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Argentina's 1833 myth - a "Population Expelled" - De-bunked yet again...! | by Deanstreet2011
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Argentina's 1833 myth - a "Population Expelled" - De-bunked yet again...!

The above photograph of pages comes from a book by the well-known Argentine historian Ernesto J. Fitte, La Agresión NorteAmericana a las Islas Malvinas, Emecé Editores, Buenos Aires, 1966.

 

Fitte’s book lists all the documents leading up to, and following, the raid by the US warship Lexington (in December 1831/January 1832) It was, of course, that raid that forced Britain to act to protect its sovereignty rights. And it was that same raid, and the failure of the subsequent negotiations between the Americans and Argentines, that led to the Argentine decision to send its garrison. It was that garrison - and only that garrison - that Britain expelled.

 

Fitte's book goes into the American involvement in great detail as it is so important to specialist historians. But Argentine politicians don’t mention the American role nowadays, so as to be able to blame Britain for everything.

 

As you know all of Vernet's European settlers, and most of his black slaves, had left on the Lexington in January 1832, a year before HMS Clio arrived. And Captain Onslow's orders were not to molest any civilians. In fact, he was anxious that Vernet's gauchos should stay on so they could continue to hunt the wild cattle and so be able to supply fresh beef to visiting ships - and most of them did.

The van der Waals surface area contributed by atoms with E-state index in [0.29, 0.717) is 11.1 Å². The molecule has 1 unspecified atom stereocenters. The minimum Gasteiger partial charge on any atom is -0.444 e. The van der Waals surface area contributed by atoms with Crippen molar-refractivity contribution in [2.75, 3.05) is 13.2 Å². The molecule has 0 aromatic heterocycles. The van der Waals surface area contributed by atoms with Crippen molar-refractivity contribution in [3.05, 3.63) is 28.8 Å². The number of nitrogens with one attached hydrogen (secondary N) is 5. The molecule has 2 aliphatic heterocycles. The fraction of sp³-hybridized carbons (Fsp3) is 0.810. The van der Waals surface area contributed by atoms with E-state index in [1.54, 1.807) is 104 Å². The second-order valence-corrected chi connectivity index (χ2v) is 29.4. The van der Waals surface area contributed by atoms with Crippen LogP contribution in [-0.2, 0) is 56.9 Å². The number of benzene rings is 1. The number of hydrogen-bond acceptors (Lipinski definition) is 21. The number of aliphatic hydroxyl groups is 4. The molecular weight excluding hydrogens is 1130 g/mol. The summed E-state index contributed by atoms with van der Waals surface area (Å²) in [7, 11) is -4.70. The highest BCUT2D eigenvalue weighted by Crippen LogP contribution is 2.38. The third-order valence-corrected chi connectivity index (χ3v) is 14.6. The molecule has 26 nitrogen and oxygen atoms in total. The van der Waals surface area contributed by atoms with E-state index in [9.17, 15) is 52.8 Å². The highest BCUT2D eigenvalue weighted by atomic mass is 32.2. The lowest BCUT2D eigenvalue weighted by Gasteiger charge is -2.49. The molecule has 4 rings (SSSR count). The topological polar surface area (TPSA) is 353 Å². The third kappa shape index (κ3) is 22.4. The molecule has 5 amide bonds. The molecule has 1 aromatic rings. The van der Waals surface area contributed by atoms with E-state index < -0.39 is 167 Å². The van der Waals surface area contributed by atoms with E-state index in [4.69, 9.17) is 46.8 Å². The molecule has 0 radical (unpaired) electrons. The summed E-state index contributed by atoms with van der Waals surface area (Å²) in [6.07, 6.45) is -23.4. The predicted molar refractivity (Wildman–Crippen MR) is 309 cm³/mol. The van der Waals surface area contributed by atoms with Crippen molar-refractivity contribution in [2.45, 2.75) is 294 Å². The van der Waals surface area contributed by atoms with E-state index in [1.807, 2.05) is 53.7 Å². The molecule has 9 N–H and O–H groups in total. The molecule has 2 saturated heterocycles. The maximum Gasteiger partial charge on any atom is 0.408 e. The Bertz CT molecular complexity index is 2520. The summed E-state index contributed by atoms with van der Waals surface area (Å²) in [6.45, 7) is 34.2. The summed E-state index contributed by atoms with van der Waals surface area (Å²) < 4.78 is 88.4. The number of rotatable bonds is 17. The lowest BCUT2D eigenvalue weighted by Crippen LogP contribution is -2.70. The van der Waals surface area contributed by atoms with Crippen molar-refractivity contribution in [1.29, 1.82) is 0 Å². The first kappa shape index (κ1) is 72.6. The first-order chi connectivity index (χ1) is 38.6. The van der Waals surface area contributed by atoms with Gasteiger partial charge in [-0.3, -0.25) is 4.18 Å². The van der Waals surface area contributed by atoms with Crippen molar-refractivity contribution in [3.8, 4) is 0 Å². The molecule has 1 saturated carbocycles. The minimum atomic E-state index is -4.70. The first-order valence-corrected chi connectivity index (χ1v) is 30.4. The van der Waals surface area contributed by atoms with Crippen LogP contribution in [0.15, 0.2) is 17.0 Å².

Of the civilians, only the gauchos Joaquin Acuña (who was actually Brazilian) and Mateo Gonzalez, and their women left. Only they were considered to be genuine islanders by the Argentine in charge at the time, José María Pinedo, the Commander of the Sarandí, the Argentine ship that had landed the garrison at Port Louis on the 6th October 1832.

 

The Sarandí left again on the 4th January 1833, and the Rapid on the 5th. So the garrison had been there just less than three months.

 

All of the people leaving could have got on the Sarandí, but the Argentine mutineers that had murdered their commander Mestivier on the 30th of November 1832, had been rounded up by loyal gauchos and the crew of a French whaling vessel, and placed in irons onboard the British sealing schooner Rapid. That had been at Port Louis by chance, undergoing repair, when the mutiny had taken place, and the Argentine survivors had chartered it to take the mutineers to Buenos Aires, while the Sarandí was away. The Rapid was still there when the Clio arrived on the 2nd January 1833.

 

It’s all very important as the Argentines now use the falsehood that Britain expelled the "population" of the Falklands as their principle argument to justify their refusal to accept Islander self-determination.

 

Cisneros did that in the recent exchange with Pepper. But it’s quite absurd to consider that such a tiny garrison, which had been there less than three months, during which time had caused chaos, and whose departure from Buenos Aires had provoked as British diplomatic protest, can be considered a “population”. The Argentine garrison in 1982 was there for 74 days before they surrendered. If they had held out for another couple of weeks, would they have suddenly become a population?

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Taken on March 16, 2011